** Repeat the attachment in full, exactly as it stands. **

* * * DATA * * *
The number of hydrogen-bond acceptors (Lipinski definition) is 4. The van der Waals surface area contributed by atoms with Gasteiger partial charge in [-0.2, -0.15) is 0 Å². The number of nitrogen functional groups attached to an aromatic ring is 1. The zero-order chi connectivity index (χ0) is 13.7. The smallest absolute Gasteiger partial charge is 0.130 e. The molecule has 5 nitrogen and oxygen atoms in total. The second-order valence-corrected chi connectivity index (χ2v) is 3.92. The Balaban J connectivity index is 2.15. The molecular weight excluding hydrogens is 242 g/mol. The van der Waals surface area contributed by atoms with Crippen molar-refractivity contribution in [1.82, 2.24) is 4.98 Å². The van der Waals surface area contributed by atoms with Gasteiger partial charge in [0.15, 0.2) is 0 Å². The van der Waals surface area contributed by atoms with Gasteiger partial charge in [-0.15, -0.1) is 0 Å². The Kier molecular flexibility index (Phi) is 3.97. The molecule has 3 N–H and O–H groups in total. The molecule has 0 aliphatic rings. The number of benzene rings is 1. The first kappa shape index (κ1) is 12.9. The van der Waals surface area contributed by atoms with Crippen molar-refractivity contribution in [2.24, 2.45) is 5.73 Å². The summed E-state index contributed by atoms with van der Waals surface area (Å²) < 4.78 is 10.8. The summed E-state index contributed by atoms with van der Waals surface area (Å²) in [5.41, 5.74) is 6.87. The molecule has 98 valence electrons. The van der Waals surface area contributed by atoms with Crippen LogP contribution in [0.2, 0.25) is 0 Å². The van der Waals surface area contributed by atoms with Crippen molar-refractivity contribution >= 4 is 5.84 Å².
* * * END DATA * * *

The number of hydrogen-bond acceptors (Lipinski definition) is 4. The van der Waals surface area contributed by atoms with Gasteiger partial charge in [-0.2, -0.15) is 0 Å². The number of nitrogen functional groups attached to an aromatic ring is 1. The zero-order chi connectivity index (χ0) is 13.7. The smallest absolute Gasteiger partial charge is 0.130 e. The molecule has 5 nitrogen and oxygen atoms in total. The second-order valence-corrected chi connectivity index (χ2v) is 3.92. The Balaban J connectivity index is 2.15. The molecular weight excluding hydrogens is 242 g/mol. The van der Waals surface area contributed by atoms with Crippen molar-refractivity contribution in [1.82, 2.24) is 4.98 Å². The van der Waals surface area contributed by atoms with Gasteiger partial charge in [0.15, 0.2) is 0 Å². The van der Waals surface area contributed by atoms with Gasteiger partial charge in [-0.15, -0.1) is 0 Å². The Kier molecular flexibility index (Phi) is 3.97. The molecule has 3 N–H and O–H groups in total. The molecule has 0 aliphatic rings. The number of benzene rings is 1. The first kappa shape index (κ1) is 12.9. The van der Waals surface area contributed by atoms with Crippen molar-refractivity contribution in [2.24, 2.45) is 5.73 Å². The summed E-state index contributed by atoms with van der Waals surface area (Å²) < 4.78 is 10.8. The summed E-state index contributed by atoms with van der Waals surface area (Å²) in [5.41, 5.74) is 6.87. The molecule has 98 valence electrons. The van der Waals surface area contributed by atoms with Crippen LogP contribution in [0.2, 0.25) is 0 Å². The van der Waals surface area contributed by atoms with Crippen molar-refractivity contribution >= 4 is 5.84 Å².